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CHICKENPOX is a sensory exploration of the violent in the sexual, the sexual in the violent

Review by Will Challis

CT: Sexual violence and explicit images

On 29th April 2022 in the Project Space at the School of Fine Art, History of Art and Cultural Studies, Angelica Krikler and Sarah Mitchell screened CHICKENPOX, a fusion of poetry, video and plastic arts that, in the words of Krikler and Mitchell, “seeks to undermine the binary of love and violence; to show how they are much more intertwined than we care to admit”. Seemingly inspired by the obsession with the abject that characterised the art world during the 1980s and 1990s, CHICKENPOX challenges and upsets our preconceptions on what it means to love and be loved.

Divided into five standalone poems, CHICKENPOX depicts Krikler sleeping with, writhing around with, dancing with, fucking, and consuming a gargantuan arachno-humanoid creature reminiscent of Louise Bourgeois’ fabric sculptures. Handcrafted by Mitchell, it has white skin and limbs made of stuffed hosiery which give it somewhat human elements, but its lumpy, sack-like form and lack of distinguishable features blur the line between human and object. Nonetheless, Krikler clings to and fixates on this unidentifiable, monstrous being and, in poems Feral, Cherry Prose and Offal, Krikler speaks of it using bestial imagery to remind us of the violence, the power dynamics and the primitivism of love. This takes place primarily upon a dirty mattress, the site where various private and personal rituals are enacted. Sleep, illness, birth, death, sex, and rest: the bed is the one place to which we consistently return as we transition from infancy to old age. It bears our weight during various joyful and painful life stages (including the juvenile rite of passage that is contracting the chickenpox virus) and the inclusion of the bed in the film brilliantly conveys the liminality between love and suffering.


“[m]undane violations, traverse the line of tender and crime” – Cherry Prose

Tactile language and explicit references to the body and its functions create intimacy and sensuality. Yet there is something at once erotic and unsettling in CHICKENPOX’s overt and grim depictions of sexuality. Illuminated under harsh lighting, a pool of cum is made from a mixture of icing sugar and water, and hands and thighs are bloodied with what appears to be crushed raspberries. The acrid and the metallic represented by the saccharine and the sweet. One is both repulsed by the stomach-churning corporeality and enticed by the sweet confectionery and raspberry pips. In love’s absence, our most universal bodily substances are the most repellent and, in its presence, are as banal as sugar and water. CHICKENPOX confuses the distinction between disgust and attraction, love and violence, human and animal, animate and inanimate.


“it hurts like when the pencil makes that screeching sound” – Cherry Prose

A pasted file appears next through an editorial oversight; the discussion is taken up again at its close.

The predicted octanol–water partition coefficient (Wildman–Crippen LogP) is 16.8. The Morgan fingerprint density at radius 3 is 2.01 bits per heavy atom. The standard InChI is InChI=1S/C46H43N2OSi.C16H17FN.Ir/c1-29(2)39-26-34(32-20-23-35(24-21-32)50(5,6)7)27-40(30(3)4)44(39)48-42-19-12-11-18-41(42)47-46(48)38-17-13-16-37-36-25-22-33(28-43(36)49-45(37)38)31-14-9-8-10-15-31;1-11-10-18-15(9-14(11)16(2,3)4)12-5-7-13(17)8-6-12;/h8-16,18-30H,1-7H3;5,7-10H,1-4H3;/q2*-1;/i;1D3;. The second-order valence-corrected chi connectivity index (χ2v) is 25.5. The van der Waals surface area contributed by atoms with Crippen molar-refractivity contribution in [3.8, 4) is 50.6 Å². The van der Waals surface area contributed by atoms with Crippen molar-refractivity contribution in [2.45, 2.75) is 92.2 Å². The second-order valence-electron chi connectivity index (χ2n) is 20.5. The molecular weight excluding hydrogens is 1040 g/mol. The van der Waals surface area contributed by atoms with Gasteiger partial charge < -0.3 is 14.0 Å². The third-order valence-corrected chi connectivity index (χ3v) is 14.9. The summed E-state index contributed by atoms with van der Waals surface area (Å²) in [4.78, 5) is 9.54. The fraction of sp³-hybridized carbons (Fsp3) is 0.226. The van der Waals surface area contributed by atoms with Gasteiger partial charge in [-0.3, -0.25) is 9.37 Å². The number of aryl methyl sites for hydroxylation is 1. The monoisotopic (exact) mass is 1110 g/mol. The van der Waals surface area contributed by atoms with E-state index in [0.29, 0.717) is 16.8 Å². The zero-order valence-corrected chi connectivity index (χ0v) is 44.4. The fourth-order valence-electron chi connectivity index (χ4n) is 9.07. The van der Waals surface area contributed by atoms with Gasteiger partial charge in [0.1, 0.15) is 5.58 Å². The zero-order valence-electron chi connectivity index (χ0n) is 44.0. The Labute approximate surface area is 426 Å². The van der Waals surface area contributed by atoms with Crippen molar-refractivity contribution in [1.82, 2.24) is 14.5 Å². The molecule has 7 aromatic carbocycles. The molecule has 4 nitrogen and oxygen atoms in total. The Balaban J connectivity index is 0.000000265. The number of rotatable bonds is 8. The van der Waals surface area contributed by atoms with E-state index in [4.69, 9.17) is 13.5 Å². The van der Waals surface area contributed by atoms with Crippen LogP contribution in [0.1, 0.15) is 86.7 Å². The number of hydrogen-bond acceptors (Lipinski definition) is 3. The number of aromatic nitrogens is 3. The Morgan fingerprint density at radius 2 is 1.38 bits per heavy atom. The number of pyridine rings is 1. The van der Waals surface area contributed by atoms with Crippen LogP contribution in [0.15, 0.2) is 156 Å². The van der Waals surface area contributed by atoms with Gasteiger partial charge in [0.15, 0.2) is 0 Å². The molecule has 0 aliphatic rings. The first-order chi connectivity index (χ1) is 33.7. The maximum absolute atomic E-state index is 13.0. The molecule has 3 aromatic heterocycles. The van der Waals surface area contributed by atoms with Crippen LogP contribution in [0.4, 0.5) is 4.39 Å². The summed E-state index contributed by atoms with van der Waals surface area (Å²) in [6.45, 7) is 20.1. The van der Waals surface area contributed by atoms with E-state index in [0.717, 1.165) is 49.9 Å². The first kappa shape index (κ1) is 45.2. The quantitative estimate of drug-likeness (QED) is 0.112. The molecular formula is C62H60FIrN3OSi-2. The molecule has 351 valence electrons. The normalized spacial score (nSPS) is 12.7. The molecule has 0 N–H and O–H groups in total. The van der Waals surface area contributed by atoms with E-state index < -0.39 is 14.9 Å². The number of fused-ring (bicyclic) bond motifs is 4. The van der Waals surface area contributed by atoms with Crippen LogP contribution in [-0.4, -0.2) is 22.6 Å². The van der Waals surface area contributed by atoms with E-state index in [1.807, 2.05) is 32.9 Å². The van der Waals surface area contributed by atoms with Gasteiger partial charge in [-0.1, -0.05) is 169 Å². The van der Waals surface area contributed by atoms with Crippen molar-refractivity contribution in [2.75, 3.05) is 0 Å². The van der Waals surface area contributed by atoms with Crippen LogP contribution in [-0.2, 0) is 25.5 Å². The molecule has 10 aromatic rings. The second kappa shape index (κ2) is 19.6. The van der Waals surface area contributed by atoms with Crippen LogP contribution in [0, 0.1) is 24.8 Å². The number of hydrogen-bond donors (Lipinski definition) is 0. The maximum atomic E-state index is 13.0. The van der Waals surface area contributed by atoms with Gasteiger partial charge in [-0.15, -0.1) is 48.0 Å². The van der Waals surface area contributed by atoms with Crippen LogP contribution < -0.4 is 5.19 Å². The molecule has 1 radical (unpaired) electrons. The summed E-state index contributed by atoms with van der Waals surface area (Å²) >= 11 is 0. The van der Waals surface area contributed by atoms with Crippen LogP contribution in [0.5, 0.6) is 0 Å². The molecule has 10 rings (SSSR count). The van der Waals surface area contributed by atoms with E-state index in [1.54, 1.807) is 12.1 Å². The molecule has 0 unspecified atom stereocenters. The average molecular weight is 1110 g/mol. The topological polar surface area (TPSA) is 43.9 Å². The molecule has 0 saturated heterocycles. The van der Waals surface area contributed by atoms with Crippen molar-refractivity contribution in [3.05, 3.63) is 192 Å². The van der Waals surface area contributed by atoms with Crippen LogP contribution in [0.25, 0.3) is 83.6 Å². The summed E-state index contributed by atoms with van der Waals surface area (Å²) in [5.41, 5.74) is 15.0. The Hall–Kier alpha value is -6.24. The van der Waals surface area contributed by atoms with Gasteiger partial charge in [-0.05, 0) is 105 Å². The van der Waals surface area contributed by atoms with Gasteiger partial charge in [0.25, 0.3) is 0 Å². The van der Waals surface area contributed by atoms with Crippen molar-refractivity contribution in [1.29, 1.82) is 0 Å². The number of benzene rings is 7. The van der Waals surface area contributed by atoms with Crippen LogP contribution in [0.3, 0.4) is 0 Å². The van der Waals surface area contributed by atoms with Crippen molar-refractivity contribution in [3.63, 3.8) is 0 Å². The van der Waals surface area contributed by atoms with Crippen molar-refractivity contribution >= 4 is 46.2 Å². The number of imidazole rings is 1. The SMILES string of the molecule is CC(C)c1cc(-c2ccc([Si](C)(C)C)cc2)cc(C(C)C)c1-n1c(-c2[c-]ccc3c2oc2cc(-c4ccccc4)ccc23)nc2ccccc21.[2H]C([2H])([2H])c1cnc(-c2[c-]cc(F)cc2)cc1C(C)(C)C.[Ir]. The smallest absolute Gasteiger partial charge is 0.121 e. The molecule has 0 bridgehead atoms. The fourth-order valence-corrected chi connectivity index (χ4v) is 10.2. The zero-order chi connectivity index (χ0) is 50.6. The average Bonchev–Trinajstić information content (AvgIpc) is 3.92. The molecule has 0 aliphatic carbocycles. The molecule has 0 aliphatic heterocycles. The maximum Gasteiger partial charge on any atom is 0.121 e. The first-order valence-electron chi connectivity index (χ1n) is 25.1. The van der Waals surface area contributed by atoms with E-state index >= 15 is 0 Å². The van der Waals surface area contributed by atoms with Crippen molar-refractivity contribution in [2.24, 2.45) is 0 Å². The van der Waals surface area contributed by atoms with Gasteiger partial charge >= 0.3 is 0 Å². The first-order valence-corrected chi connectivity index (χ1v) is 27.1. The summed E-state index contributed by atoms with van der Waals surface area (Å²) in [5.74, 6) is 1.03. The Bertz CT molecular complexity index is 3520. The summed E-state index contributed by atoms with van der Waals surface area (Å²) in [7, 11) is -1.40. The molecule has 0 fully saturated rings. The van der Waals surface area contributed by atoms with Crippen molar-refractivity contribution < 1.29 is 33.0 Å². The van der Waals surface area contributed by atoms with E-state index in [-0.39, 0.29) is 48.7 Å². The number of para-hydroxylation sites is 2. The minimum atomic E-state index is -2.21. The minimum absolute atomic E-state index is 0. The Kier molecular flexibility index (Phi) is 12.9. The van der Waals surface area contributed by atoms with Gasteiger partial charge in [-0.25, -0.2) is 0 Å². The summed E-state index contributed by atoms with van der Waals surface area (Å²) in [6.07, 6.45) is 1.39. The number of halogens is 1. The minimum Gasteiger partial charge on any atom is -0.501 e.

Krikler’s experimental and highly stylised poetry is rooted in a conscious disregard for conventional form. Krikler ponders:

“[W]hat if my experiences cannot make grammatical sense? What if I can no longer make the messiest events of my life neat for everyone else?” – Krikler

There are times when language cannot sufficiently express the complexities of our inner psyche. As a consequence, we must play with form, language, and punctuation in order to create new ways to evoke empathic responses in others. Krikler’s poetry is designed to be read aloud and the tone in which she recites it is calm and matter-of-fact. When read on paper, errant commas, eternal sentences, and fragmented stanzas indicate the incoherence of the brain and body trying to process traumatic events. The “screeching sound” is the non-verbal response to a pain that cannot be put into words though it emerges from the voice box. Where she cannot verbalise her feelings, she does so vicariously through her pencil with which she writes.

On the impetus to create, Krikler hints at the healing powers of the creative process.

“Instead of hoarding old memories, I wanted to write poems, make fake blood, learn how to use Final Cut Pro and collaborate with friends” – Krikler

It is the act of creating art that engages the artist in new sensory, affective, and cognitive experiences which cathartically extricate them from an inescapable and overwhelming vortex of traumatic wallowing. Through making CHICKENPOX, Krikler and Mitchell transition from the dissociative experience of the traumatic flashbacks described in When I Look Back I Think Of It Like A Film and, from them, create something that is grotesque yet beautiful, private yet universal, unclean yet purifying.


CHICKENPOX is available to view at:

CHICKENPOX was written, directed, edited and performed by Angelica Krikler.

Sarah Mitchell is the assistant director of CHICKENPOX and designed and made the props and prosthetics

Fenner Brooks-Street composed the music and sound for CHICKENPOX


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